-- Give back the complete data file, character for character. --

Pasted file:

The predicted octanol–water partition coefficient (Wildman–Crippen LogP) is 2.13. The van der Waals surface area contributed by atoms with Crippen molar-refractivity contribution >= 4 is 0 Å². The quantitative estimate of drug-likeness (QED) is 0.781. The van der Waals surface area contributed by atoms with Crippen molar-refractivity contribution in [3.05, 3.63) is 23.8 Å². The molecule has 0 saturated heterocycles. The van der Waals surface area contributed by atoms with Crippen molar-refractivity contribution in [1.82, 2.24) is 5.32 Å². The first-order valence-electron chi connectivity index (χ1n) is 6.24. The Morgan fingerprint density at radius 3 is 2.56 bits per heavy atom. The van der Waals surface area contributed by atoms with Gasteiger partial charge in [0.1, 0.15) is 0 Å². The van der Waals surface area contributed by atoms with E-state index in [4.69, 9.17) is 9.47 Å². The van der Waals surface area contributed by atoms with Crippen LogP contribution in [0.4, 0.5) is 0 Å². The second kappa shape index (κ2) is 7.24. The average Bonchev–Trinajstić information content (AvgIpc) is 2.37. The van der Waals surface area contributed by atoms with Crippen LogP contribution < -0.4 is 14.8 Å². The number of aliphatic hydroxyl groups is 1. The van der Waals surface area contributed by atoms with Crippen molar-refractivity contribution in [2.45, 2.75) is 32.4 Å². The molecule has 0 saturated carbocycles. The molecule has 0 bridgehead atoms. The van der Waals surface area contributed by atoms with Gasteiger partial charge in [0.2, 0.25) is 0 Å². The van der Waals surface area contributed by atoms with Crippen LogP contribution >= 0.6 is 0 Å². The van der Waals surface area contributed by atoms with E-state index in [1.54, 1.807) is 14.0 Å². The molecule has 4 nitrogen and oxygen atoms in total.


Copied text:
The predicted octanol–water partition coefficient (Wildman–Crippen LogP) is 2.13. The van der Waals surface area contributed by atoms with Crippen molar-refractivity contribution >= 4 is 0 Å². The quantitative estimate of drug-likeness (QED) is 0.781. The van der Waals surface area contributed by atoms with Crippen molar-refractivity contribution in [3.05, 3.63) is 23.8 Å². The molecule has 0 saturated heterocycles. The van der Waals surface area contributed by atoms with Crippen molar-refractivity contribution in [1.82, 2.24) is 5.32 Å². The first-order valence-electron chi connectivity index (χ1n) is 6.24. The Morgan fingerprint density at radius 3 is 2.56 bits per heavy atom. The van der Waals surface area contributed by atoms with Gasteiger partial charge in [0.1, 0.15) is 0 Å². The van der Waals surface area contributed by atoms with E-state index in [4.69, 9.17) is 9.47 Å². The van der Waals surface area contributed by atoms with Crippen LogP contribution in [0.4, 0.5) is 0 Å². The second kappa shape index (κ2) is 7.24. The average Bonchev–Trinajstić information content (AvgIpc) is 2.37. The van der Waals surface area contributed by atoms with Crippen LogP contribution < -0.4 is 14.8 Å². The number of aliphatic hydroxyl groups is 1. The van der Waals surface area contributed by atoms with Crippen molar-refractivity contribution in [2.45, 2.75) is 32.4 Å². The molecule has 0 saturated carbocycles. The molecule has 0 bridgehead atoms. The van der Waals surface area contributed by atoms with Gasteiger partial charge in [0.2, 0.25) is 0 Å². The van der Waals surface area contributed by atoms with Crippen LogP contribution >= 0.6 is 0 Å². The van der Waals surface area contributed by atoms with E-state index in [1.54, 1.807) is 14.0 Å². The molecule has 4 nitrogen and oxygen atoms in total.